President Vladimir Putin is a great orator, surpassing many of his political counterparts in America and Europe. President Putin is very succinct, incisive, convincing, and most of all, speaks with great factual depth.

As a professional speaker and trainer since the 1980s, and speaking on stage since the 1970s, there is much I can learn from such an orator.

1. Preparation.

Some speakers think that speaking is a walk in the park. I can tell you after nearly 40 years of speaking to audiences, it is not.

You will always need to be prepared. You cannot simply step up the stage and speak like the consummate orator that President Putin is. Even the President would be very prepared before he steps up the stage to speak.

What does preparation mean? This means at least two things – sufficient research, and rehearsals.

All great speeches stem from countless hours of background research so that you can speak from a position of confidence. All great speeches also stem from many attempts to rehearse before a mirror, or before friendly audiences before you actually step on stage.

President Putin, in his public appearances, whether before press conferences, or on the world stage, is always prepared with facts, figures, and experience.

2. Eye contact.

As a speaker, we can speak to small or large audiences. It is important to have eye contact with our audiences as much as possible. When we maintain eye contact with the people we speak to, they know that we are speaking to them, and not just speaking to ourselves. The more eye contact we keep with our audiences, the more we can engage them emotionally and mentally.

For some speakers, especially if they do not speak professionally and are placed on the stage out of necessity, they may avoid eye contact with their audiences out of fear. The more you speak on stage, the more you get used to keeping eye contact with people. There is no short cut around this. You have to brave through this hurdle over time, and over numerous speaking opportunities. Eventually, eye contact will be the least of your worries.

3. Pause.

All great speakers speak with profound confidence, preparation, poise, and also, important pauses. Whenever important points are to be made, great speakers will pause for effect, or pause for the audience to distill and converge together.

It is a common flaw of speakers to speak until they are done, without giving an opportunity for the audiences to reflect and converge with the thoughts of the speakers.

However, if we can pause in between important points of our speeches, we empower our audiences to think with us, and be in sync with us, and occasionally, even draw an applause.

4. Smile.

Not all speeches are made before friendly audiences. In fact, in my decades of speaking experience, I have encountered apprehensive or even unfriendly audiences. However, it is the imperative for speakers like us, to speak and deliver even if the audiences are not the most friendly. It speaks volumes of us as speakers, to be professional and friendly, even if the audiences may not be.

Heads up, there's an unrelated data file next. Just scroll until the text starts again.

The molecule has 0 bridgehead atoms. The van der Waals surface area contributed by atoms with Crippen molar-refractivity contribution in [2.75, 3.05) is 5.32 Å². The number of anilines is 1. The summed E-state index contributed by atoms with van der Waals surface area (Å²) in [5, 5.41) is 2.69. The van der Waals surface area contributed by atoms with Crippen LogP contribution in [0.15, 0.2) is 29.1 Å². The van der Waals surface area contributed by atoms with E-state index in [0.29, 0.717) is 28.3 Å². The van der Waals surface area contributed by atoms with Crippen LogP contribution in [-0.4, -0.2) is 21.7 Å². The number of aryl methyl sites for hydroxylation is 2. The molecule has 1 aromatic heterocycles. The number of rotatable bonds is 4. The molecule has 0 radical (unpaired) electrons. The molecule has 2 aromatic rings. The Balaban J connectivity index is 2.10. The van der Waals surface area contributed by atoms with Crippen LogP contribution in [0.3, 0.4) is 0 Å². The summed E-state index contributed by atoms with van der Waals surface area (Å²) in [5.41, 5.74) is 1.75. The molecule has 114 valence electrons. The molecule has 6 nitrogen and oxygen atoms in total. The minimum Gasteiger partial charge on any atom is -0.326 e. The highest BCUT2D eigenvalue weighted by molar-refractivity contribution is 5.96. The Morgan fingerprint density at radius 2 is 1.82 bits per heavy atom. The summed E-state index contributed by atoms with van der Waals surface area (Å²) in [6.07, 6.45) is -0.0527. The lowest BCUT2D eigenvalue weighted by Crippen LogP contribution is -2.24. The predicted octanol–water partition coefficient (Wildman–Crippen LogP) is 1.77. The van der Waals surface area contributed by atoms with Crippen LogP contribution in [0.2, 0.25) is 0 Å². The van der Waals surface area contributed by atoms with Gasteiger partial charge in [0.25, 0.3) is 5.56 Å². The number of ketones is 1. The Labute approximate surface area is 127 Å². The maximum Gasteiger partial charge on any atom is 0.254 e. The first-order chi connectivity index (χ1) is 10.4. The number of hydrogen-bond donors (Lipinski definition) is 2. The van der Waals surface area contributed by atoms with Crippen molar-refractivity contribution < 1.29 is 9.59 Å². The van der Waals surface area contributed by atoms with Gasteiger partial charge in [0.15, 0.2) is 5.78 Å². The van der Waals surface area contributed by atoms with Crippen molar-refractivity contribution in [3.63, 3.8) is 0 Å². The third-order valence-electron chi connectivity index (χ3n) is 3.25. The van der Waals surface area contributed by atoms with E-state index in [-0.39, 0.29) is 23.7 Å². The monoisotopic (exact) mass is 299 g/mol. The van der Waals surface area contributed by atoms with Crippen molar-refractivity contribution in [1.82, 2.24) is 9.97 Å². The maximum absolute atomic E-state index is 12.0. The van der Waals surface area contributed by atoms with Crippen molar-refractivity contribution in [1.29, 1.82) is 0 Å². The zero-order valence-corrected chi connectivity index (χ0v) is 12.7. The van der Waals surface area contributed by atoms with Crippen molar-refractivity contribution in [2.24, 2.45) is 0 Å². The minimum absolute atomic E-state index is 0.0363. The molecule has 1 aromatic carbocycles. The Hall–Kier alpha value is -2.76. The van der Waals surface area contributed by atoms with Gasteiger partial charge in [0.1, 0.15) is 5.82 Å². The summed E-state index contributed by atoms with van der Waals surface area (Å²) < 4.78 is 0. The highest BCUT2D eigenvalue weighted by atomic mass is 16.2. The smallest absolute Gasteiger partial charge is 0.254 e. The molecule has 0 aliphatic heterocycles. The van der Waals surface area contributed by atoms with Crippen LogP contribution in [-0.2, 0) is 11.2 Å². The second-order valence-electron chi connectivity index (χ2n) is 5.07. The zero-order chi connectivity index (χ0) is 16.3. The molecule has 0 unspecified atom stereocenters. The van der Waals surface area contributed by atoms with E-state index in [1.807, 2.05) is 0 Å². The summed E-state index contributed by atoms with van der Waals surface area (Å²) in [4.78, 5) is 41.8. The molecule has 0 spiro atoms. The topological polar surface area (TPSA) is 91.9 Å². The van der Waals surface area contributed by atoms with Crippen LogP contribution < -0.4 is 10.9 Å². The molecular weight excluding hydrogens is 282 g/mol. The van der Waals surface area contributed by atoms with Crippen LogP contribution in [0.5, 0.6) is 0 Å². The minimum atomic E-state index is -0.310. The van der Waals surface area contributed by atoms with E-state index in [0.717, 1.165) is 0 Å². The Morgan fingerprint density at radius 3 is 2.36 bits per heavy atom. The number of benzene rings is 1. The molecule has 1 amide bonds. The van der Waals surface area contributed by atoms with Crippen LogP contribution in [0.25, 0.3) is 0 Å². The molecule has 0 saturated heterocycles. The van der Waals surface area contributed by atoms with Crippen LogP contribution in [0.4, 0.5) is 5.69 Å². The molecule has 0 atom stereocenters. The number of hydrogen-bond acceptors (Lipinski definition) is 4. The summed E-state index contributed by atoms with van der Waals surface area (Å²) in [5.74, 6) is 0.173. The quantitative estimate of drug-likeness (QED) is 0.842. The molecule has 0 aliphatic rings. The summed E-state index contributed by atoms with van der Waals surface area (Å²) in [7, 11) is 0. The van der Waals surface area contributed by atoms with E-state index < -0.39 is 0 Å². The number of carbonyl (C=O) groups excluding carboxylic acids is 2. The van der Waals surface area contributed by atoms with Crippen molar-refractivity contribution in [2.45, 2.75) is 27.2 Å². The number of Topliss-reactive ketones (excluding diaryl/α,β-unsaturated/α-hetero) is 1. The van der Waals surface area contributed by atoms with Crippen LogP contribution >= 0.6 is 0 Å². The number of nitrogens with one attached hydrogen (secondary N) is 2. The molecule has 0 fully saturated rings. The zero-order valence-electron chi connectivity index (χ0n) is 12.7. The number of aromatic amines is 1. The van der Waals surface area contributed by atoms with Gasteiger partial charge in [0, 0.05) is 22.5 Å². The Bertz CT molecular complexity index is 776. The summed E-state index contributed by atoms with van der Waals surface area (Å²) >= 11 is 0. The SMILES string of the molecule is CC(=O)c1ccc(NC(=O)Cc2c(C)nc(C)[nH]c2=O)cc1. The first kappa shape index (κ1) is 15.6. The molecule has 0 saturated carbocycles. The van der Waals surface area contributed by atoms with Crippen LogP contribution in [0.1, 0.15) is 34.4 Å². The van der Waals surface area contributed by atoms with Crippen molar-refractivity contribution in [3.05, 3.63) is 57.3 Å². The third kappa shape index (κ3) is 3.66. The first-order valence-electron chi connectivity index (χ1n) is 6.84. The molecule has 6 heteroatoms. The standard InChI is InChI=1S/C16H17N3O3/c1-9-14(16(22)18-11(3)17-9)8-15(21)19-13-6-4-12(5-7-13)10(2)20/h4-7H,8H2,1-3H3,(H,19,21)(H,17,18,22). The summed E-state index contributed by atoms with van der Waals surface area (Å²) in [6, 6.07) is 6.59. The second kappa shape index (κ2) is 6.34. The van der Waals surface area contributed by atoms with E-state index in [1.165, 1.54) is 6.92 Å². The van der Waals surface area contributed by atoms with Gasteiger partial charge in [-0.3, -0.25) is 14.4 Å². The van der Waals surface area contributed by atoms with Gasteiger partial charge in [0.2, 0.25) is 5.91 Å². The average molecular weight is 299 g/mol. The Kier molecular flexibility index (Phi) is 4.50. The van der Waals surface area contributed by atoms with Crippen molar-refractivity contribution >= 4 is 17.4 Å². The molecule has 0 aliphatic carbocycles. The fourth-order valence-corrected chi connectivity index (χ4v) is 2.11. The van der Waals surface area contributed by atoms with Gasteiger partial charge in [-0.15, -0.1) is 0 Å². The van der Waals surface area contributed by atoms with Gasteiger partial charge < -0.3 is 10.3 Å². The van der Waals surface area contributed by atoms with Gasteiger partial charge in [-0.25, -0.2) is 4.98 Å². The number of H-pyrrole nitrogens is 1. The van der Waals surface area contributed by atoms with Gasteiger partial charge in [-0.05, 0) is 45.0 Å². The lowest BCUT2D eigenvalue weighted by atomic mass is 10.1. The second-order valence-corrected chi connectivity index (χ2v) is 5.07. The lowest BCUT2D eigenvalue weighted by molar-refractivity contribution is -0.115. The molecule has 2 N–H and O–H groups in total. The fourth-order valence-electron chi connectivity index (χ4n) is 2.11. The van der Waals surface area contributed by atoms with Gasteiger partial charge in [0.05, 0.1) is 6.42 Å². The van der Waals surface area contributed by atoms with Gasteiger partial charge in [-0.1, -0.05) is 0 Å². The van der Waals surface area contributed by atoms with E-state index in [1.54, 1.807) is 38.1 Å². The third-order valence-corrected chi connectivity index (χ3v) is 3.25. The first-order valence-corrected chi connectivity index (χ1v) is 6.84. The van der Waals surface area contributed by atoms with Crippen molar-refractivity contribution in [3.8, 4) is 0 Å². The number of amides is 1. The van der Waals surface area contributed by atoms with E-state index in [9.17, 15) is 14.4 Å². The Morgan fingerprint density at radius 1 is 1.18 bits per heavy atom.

President Putin is always professional and even friendly, even when he is usually grilled by journalists or foreign opponents. And in many of his public interaction, he usually smiles, with confidence. This speaks of him as a gentleman and a leader, and he is seen as the bigger man.

5. Local language.

Most of the time, we speak in our vernacular language, and hope our audience understands us in much the same way. However, not everyone is well-versed in English, and certainly, in our part of the world, some languages are increasingly important, such as Chinese (Mandarin).

The Chinese language is an esoteric, sophisticated, and extremely beautiful language, in the written form, and spoken as well. There is poetry and deep meaning in every written Chinese character, and although some people might think the language is very difficult to learn, many Westerners and non-Chinese have put in decades of learning to learn the language well.

As a speaker, President Putin puts in the effort to sometimes address his intended audiences in their native languages, even though such languages are not his natural language. It immediately removes an emotional barrier from his audiences, no matter how removed or apprehensive they may first have been.

Likewise, for speakers like us, we can always try as much as possible to speak in the language of our audiences, even if just a few words of salutations and greetings. Of course, if we intend to pursue a market in a particular country, we may consider learning the language sufficiently to speak entire discourses in the local languages.

Speaking on stage, or before smaller audiences, is both an art and a science. It is a deliberate exercise of discipline and preparation, with a sensitivity to the people you are addressing. There is no short cut, and the road to oratory excellence will be a long and arduous one. But…, if you have chosen to speak on stage, either professionally or not, it will be a rewarding journey.